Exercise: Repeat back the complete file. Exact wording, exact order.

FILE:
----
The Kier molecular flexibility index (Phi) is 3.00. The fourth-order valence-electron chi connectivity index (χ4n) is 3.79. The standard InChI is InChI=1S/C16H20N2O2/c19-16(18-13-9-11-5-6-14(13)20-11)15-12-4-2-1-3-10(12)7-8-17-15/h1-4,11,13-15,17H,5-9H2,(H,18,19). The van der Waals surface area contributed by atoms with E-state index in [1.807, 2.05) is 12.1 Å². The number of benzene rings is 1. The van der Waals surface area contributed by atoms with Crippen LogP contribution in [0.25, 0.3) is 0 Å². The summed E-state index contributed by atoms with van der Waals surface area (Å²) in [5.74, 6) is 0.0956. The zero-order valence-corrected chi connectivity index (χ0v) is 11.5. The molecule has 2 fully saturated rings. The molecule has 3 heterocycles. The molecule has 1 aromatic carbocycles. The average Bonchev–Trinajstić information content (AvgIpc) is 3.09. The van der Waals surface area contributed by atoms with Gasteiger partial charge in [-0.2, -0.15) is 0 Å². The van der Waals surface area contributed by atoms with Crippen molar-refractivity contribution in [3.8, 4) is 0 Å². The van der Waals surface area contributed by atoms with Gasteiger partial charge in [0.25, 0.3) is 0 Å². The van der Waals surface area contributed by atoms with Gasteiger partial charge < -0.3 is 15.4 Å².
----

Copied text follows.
The Kier molecular flexibility index (Phi) is 3.00. The fourth-order valence-electron chi connectivity index (χ4n) is 3.79. The standard InChI is InChI=1S/C16H20N2O2/c19-16(18-13-9-11-5-6-14(13)20-11)15-12-4-2-1-3-10(12)7-8-17-15/h1-4,11,13-15,17H,5-9H2,(H,18,19). The van der Waals surface area contributed by atoms with E-state index in [1.807, 2.05) is 12.1 Å². The number of benzene rings is 1. The van der Waals surface area contributed by atoms with Crippen LogP contribution in [0.25, 0.3) is 0 Å². The summed E-state index contributed by atoms with van der Waals surface area (Å²) in [5.74, 6) is 0.0956. The zero-order valence-corrected chi connectivity index (χ0v) is 11.5. The molecule has 2 fully saturated rings. The molecule has 3 heterocycles. The molecule has 1 aromatic carbocycles. The average Bonchev–Trinajstić information content (AvgIpc) is 3.09. The van der Waals surface area contributed by atoms with Gasteiger partial charge in [-0.2, -0.15) is 0 Å². The van der Waals surface area contributed by atoms with Crippen molar-refractivity contribution in [3.8, 4) is 0 Å². The van der Waals surface area contributed by atoms with Gasteiger partial charge in [0.25, 0.3) is 0 Å². The van der Waals surface area contributed by atoms with Gasteiger partial charge < -0.3 is 15.4 Å².